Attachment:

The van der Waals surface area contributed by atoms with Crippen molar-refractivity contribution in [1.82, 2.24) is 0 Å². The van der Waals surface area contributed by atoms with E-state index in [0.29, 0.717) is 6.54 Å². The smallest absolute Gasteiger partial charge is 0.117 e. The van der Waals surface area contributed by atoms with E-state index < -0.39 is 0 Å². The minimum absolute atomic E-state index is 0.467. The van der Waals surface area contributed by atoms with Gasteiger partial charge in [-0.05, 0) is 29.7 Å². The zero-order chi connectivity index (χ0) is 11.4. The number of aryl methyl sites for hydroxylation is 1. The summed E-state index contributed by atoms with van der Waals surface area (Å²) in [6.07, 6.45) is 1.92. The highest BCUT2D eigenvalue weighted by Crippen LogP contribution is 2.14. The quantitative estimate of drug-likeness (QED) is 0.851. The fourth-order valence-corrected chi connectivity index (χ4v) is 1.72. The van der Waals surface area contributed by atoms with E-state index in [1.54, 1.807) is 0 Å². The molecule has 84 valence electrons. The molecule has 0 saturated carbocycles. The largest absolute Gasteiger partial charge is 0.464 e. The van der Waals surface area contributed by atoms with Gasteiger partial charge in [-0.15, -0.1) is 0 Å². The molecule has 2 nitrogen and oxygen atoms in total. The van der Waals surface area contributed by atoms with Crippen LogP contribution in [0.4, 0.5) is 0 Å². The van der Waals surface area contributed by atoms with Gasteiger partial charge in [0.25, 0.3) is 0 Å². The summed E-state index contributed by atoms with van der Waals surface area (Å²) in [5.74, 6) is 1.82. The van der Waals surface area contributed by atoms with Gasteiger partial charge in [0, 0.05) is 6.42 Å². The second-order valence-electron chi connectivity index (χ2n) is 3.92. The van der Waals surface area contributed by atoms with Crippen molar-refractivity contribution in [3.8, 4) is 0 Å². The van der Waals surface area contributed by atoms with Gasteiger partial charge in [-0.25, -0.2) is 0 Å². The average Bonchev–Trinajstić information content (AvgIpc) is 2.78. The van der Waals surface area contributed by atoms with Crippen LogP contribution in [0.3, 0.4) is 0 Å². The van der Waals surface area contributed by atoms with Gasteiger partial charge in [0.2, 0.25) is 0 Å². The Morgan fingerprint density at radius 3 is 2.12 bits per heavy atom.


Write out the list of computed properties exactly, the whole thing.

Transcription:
The van der Waals surface area contributed by atoms with Crippen molar-refractivity contribution in [1.82, 2.24) is 0 Å². The van der Waals surface area contributed by atoms with E-state index in [0.29, 0.717) is 6.54 Å². The smallest absolute Gasteiger partial charge is 0.117 e. The van der Waals surface area contributed by atoms with E-state index < -0.39 is 0 Å². The minimum absolute atomic E-state index is 0.467. The van der Waals surface area contributed by atoms with Gasteiger partial charge in [-0.05, 0) is 29.7 Å². The zero-order chi connectivity index (χ0) is 11.4. The number of aryl methyl sites for hydroxylation is 1. The summed E-state index contributed by atoms with van der Waals surface area (Å²) in [6.07, 6.45) is 1.92. The highest BCUT2D eigenvalue weighted by Crippen LogP contribution is 2.14. The quantitative estimate of drug-likeness (QED) is 0.851. The fourth-order valence-corrected chi connectivity index (χ4v) is 1.72. The van der Waals surface area contributed by atoms with E-state index in [1.54, 1.807) is 0 Å². The molecule has 84 valence electrons. The molecule has 0 saturated carbocycles. The largest absolute Gasteiger partial charge is 0.464 e. The van der Waals surface area contributed by atoms with Gasteiger partial charge in [-0.15, -0.1) is 0 Å². The molecule has 2 nitrogen and oxygen atoms in total. The van der Waals surface area contributed by atoms with Crippen LogP contribution in [0.4, 0.5) is 0 Å². The van der Waals surface area contributed by atoms with Gasteiger partial charge in [0.25, 0.3) is 0 Å². The summed E-state index contributed by atoms with van der Waals surface area (Å²) in [5.74, 6) is 1.82. The van der Waals surface area contributed by atoms with Gasteiger partial charge in [0, 0.05) is 6.42 Å². The second-order valence-electron chi connectivity index (χ2n) is 3.92. The van der Waals surface area contributed by atoms with Crippen molar-refractivity contribution in [3.8, 4) is 0 Å². The van der Waals surface area contributed by atoms with Gasteiger partial charge in [-0.25, -0.2) is 0 Å². The average Bonchev–Trinajstić information content (AvgIpc) is 2.78. The van der Waals surface area contributed by atoms with Crippen LogP contribution in [0.3, 0.4) is 0 Å². The van der Waals surface area contributed by atoms with Gasteiger partial charge in [0.2, 0.25) is 0 Å². The Morgan fingerprint density at radius 3 is 2.12 bits per heavy atom.